Melvin Bernhardt, Director of Famous Plays, Dies at 84 | Playbill

Obituaries Melvin Bernhardt, Director of Famous Plays, Dies at 84 Melvin Bernhardt, a director who rose to prominence in the '70s as the director of such notable dramas as Da, Crimes of the Heart and The Effect of Gamma Rays on Man-in-the-Moon Marigolds, died Sept. 12. He was 84.

Mr. Bernhardt did such good work with new plays—often by unknown playwrights who thereafter became famous—that he frequently saw them transfer from Off-Broadway to Broadway and there collect honors. This happened with Beth Henley’s Southern-flavored comedy of romantic manners, Crimes of the Heart, which began at Stage 73, then the home of the fledgling Manhattan Theatre Club.

MTC had been disinclined to mount the play, but changed its mind when Bernhardt showed interest in directing. Crimes moved to Broadway and ran for a year and half. It won the Pulitzer Prize for Drama, earned a Tony nomination and established Henley’s reputation. Mr. Bernhardt also got a Tony nomination.

Da, High Leonard’s play about a young and Irishman and his relationship with his late father, was also nominated for a Best Play and Best Director of a Play Tony Award, in 1978, and won both. Mr. Bernhardt also won a Drama Desk Award for his work. The play ran nearly two years on Broadway.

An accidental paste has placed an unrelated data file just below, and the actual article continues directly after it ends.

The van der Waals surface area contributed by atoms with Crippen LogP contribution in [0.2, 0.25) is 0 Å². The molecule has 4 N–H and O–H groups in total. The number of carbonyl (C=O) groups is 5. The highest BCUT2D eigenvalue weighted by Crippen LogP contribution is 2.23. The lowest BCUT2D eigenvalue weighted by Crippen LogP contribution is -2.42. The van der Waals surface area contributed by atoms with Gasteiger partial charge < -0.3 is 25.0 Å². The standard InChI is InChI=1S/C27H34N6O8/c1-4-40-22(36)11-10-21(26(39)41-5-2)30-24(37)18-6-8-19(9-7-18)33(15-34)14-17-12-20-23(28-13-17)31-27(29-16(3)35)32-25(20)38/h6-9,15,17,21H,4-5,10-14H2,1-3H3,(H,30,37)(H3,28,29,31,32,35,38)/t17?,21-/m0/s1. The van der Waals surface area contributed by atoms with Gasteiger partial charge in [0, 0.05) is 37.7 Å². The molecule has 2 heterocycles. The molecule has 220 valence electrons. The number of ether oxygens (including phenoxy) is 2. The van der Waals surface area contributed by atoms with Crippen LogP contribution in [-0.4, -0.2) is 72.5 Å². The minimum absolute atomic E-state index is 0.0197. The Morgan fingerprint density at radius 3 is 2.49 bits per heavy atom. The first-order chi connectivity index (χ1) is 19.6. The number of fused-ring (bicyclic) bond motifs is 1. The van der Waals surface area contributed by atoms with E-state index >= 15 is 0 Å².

The plays he made his name with were largely character-focused, and Mr. Bernhardt was known for having a knack with helped actors create and develop their portrayals.

Mr. Bernhardt, who was born in Buffalo, NY, on Feb. 26, 1931, began his career in the theatre as a stage manager. He hit his stride as a director in the late ‘60s and early ‘70s, when he directed Cop-Out, a short-lived John Guare comedy starring Linda Lavin and Ron Liebman, on Broadway, and Paul Zindel’s tortured memory play The Effect of Gamma Rays on Man-in-the-Moon Marigolds Off-Broadway. The show, about a strange young girl with a sad home life and rich inner life, starred Sada Thompson and a young Swoosie Kurtz. It won the Drama Critics Circle Award for Best Play and an Obie and ran for two years. He directed Kurtz again in 1976 in Children by A.R. Gurney, another then-rising playwright. He won an Obie Award for Distinguished Direction, just as he had for Moon.

His other Broadway credits included And Miss Reardon Drinks a Little, Hide and Seek and Dancing in the End Zone.

He is survived by his husband, Jeff Woodman.

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